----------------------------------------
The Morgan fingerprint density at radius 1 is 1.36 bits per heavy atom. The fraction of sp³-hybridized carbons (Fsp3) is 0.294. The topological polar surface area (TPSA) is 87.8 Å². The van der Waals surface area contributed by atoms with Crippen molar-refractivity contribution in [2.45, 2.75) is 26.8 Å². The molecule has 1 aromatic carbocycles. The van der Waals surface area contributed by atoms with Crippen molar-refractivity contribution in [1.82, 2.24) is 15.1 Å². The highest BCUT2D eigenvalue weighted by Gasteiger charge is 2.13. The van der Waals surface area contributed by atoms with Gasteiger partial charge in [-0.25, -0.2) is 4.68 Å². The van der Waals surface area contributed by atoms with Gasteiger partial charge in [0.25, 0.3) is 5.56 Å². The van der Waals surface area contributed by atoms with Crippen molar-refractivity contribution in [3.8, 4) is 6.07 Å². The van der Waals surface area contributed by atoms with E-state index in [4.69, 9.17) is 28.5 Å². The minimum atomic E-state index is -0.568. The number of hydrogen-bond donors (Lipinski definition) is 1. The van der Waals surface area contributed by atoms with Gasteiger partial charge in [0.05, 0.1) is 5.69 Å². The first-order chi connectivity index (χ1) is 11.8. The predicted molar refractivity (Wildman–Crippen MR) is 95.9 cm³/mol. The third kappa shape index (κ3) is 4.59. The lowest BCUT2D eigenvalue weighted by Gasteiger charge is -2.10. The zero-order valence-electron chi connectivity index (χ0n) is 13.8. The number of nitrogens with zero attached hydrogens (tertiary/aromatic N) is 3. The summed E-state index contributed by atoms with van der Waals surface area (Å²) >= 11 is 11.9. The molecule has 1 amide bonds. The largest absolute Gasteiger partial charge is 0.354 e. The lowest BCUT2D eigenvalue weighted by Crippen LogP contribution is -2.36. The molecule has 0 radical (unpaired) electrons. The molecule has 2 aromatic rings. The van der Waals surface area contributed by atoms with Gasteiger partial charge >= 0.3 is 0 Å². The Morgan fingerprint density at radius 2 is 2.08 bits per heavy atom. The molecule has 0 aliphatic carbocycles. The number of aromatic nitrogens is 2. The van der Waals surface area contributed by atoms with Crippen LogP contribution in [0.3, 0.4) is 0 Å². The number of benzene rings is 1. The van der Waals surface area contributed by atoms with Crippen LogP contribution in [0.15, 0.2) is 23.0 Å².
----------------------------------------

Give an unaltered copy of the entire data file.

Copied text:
The Morgan fingerprint density at radius 1 is 1.36 bits per heavy atom. The fraction of sp³-hybridized carbons (Fsp3) is 0.294. The topological polar surface area (TPSA) is 87.8 Å². The van der Waals surface area contributed by atoms with Crippen molar-refractivity contribution in [2.45, 2.75) is 26.8 Å². The molecule has 1 aromatic carbocycles. The van der Waals surface area contributed by atoms with Crippen molar-refractivity contribution in [1.82, 2.24) is 15.1 Å². The highest BCUT2D eigenvalue weighted by Gasteiger charge is 2.13. The van der Waals surface area contributed by atoms with Gasteiger partial charge in [-0.25, -0.2) is 4.68 Å². The van der Waals surface area contributed by atoms with Gasteiger partial charge in [0.25, 0.3) is 5.56 Å². The van der Waals surface area contributed by atoms with Crippen molar-refractivity contribution in [3.8, 4) is 6.07 Å². The van der Waals surface area contributed by atoms with E-state index in [4.69, 9.17) is 28.5 Å². The minimum atomic E-state index is -0.568. The number of hydrogen-bond donors (Lipinski definition) is 1. The van der Waals surface area contributed by atoms with Gasteiger partial charge in [0.05, 0.1) is 5.69 Å². The first-order chi connectivity index (χ1) is 11.8. The predicted molar refractivity (Wildman–Crippen MR) is 95.9 cm³/mol. The third kappa shape index (κ3) is 4.59. The lowest BCUT2D eigenvalue weighted by Gasteiger charge is -2.10. The zero-order valence-electron chi connectivity index (χ0n) is 13.8. The number of nitrogens with zero attached hydrogens (tertiary/aromatic N) is 3. The summed E-state index contributed by atoms with van der Waals surface area (Å²) >= 11 is 11.9. The molecule has 1 amide bonds. The largest absolute Gasteiger partial charge is 0.354 e. The lowest BCUT2D eigenvalue weighted by Crippen LogP contribution is -2.36. The molecule has 0 radical (unpaired) electrons. The molecule has 2 aromatic rings. The van der Waals surface area contributed by atoms with Gasteiger partial charge >= 0.3 is 0 Å². The Morgan fingerprint density at radius 2 is 2.08 bits per heavy atom. The molecule has 0 aliphatic carbocycles. The number of aromatic nitrogens is 2. The van der Waals surface area contributed by atoms with Crippen LogP contribution in [0.3, 0.4) is 0 Å². The number of benzene rings is 1. The van der Waals surface area contributed by atoms with Crippen LogP contribution in [0.15, 0.2) is 23.0 Å².